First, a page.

We’ve been lucky to have a little rain over the last few weeks in Brisbane which means things are starting to grow again! Rain means you might have noticed the gutters need cleaning and if you’ve been hit with some of the small storms we’ve already experienced then no doubt there are some tree branches down and a lot of leaf litter around. In a bush setting or rural block this is easily managed with a quick incineration or laying the garden waste as mulch or creating compost. Those of us who live in suburban homes in Brisbane know that green waste builds up quick and takes up space that can be put to better use.
And that is really one of the key things our green waste removal team deliver alongside ‘more time’ it’s ‘more space’ because a) no one really wants to spend their spring weekends heading to the tip to dump rubbish and b) no one really wants to give up a good piece of the back yard (or make the front yard seem unsightly) in order to store compost or piles of garden rubbish.
That’s why there comes a point when you’re happy to pay someone else to do these sort of tasks. Of course moving into an apartment is an option but some of us aren’t ready to give up the space and freedom that comes with home ownership or renting and having space and greenery between your home and the next. Outsourcing these services such as waste removal frees up your time so you can enjoy a low maintenance lifestyle and spend more time with loved ones. It’s one of the bonus’ of living in Brisbane and enjoying the great outdoors and modern suburban or inner city lifestyle.
Garden rubbish collection is a hot enquiry item right now and our team are working hard as per usual. It looks like Spring (or is it summer?) has come earlier than expected and i’s not looking to be a great combination of heat, wind and drought conditions. This means September a good time to be clearing all garden debris. Not only is this good for garden maintenance to make room for new growth when the rains come, it’s good for storm season and also to reduce your fire risk.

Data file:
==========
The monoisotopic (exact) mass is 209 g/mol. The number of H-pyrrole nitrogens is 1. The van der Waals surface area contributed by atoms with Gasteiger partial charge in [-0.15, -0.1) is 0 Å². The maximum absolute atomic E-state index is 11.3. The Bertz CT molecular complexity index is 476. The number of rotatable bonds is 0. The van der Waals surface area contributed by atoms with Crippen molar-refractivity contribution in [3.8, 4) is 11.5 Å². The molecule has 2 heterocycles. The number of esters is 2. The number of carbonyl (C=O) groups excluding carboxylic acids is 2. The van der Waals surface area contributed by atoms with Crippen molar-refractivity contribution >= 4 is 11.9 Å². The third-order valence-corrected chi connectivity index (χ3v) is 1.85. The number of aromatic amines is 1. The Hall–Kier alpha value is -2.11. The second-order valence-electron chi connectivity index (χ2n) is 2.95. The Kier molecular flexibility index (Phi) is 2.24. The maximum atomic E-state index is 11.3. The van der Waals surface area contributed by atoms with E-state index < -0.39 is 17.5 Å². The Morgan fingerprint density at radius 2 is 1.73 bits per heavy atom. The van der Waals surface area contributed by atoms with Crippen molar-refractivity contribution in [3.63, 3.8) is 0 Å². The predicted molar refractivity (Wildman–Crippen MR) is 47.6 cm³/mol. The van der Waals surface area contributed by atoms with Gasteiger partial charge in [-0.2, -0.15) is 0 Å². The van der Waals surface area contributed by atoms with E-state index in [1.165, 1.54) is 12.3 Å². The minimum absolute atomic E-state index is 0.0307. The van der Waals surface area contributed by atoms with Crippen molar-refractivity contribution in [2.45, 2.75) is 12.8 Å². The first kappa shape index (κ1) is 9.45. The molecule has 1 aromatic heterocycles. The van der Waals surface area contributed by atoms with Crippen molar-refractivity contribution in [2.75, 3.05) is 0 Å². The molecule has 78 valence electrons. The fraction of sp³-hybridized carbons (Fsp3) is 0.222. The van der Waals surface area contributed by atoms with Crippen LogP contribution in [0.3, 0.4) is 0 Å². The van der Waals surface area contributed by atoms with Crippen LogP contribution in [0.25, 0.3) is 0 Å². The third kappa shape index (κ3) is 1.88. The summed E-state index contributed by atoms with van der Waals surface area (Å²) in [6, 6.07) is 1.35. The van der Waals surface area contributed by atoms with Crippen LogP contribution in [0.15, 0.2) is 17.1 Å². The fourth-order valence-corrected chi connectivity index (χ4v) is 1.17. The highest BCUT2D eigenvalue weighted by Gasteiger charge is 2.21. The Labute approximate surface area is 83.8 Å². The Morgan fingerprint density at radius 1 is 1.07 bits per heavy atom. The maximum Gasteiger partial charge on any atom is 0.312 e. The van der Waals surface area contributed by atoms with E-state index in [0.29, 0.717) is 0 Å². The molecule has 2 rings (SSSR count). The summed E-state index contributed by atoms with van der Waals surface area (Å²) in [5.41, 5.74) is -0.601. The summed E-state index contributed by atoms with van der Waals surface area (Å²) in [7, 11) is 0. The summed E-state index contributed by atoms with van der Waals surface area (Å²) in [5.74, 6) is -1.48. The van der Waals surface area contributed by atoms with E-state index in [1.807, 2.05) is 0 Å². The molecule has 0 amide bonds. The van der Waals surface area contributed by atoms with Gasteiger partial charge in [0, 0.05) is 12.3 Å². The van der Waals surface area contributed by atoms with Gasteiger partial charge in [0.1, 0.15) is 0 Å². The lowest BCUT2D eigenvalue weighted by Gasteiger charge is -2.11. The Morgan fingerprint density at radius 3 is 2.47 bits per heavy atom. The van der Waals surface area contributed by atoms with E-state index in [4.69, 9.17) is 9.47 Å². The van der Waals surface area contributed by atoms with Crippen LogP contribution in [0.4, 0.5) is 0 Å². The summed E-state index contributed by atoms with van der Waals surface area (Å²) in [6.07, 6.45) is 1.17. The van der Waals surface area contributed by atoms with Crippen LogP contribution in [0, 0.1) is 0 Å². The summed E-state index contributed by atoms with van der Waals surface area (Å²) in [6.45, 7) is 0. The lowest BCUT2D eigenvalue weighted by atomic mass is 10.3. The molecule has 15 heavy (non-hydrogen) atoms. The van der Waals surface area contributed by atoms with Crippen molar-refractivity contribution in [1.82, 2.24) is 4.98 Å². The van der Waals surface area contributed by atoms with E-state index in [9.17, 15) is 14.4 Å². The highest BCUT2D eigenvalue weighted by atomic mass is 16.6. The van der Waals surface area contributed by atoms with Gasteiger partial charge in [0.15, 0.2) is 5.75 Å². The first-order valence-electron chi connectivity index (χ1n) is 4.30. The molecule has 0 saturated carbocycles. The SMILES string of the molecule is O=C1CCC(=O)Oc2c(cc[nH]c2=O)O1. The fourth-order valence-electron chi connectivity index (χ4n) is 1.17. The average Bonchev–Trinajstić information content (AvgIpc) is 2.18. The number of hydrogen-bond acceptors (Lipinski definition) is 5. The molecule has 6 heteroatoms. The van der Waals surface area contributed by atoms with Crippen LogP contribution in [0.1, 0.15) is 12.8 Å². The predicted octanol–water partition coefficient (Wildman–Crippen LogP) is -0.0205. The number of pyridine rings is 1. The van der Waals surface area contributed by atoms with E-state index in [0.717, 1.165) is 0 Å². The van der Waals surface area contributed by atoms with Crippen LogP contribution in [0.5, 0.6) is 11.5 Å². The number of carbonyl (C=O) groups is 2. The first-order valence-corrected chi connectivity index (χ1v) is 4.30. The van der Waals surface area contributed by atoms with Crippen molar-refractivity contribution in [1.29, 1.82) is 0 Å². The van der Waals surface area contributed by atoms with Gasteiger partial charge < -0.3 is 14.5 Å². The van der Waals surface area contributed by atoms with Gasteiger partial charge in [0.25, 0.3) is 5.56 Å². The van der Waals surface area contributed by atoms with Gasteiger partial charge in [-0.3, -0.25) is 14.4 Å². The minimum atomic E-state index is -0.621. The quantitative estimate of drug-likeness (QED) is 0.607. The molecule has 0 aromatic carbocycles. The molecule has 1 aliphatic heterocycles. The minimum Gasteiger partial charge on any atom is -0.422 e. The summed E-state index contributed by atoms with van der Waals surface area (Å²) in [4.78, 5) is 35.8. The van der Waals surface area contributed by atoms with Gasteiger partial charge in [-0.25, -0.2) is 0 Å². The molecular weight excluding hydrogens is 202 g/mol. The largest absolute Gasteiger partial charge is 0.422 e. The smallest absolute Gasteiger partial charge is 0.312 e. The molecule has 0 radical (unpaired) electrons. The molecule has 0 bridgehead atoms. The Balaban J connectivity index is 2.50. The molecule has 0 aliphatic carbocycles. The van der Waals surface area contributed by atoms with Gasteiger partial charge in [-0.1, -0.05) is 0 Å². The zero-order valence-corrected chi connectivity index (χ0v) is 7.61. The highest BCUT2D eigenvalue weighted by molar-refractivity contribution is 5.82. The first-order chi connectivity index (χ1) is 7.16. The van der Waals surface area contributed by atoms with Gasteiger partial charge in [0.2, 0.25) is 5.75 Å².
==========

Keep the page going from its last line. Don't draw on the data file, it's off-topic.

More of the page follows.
If you’re in Brisbane there are sure to be a few branches down with the recent windy weather. It can be hard to find time on the weekend (especially if you have family commitments) but we can halve the job by doing the garden rubbish dump run for you. So, when you’re finished with all the trimming give our team a call and we’ll finish the cleanup and remove all the garden rubbish with no drama.
It’s storm season once again, which means a torrential downpour every afternoon and news stories about it every night. The reporters will be standing outside under umbrellas to show how useful they can be (the umbrellas, not the reporters), and cutting to footage of golf ball-size hailstones falling elsewhere in the state.
(Just be thankful Mother Nature isn’t a soccer fan.)
Unfortunately, the mornings are still bright and sunny. And you know what happens when you combine sun and rain, don’t you? That’s right: a weather report that goes for half the news bulletin.
It’s also Mother Nature’s sure-fire growth formula for plants, which means you’ll have to trek through metre-high grass to find the morning paper. (Assuming they managed to lob it over your hedge, which now resembles the maze from Harry Potter and the Goblet of Fire.)
It’s time to get gardening and sort out your green waste collection in Brisbane before you get started. Why? Well, Winter is over, and we finally get to say goodbye to Jack Frost. Unfortunately, a lot people will now be saying hello to a new arch nemesis—Harry Hay Fever. (Forget about skipping through fields of flowers. These people will be sprinting to the nearest chemist to to buy a truckload of Claratyne.)
Yes, spring is here at last. And if you stop for a minute and take a look around you’ll immediately be trampled by hay fever sufferers.
But once the stampede has passed, take another look and you’ll see the trees and gardens bursting with colour. It’s as if they’ve all had a month’s worth of growth overnight. Unless they happen to be your trees and gardens, in which case it will be more like three months’ worth. Continue reading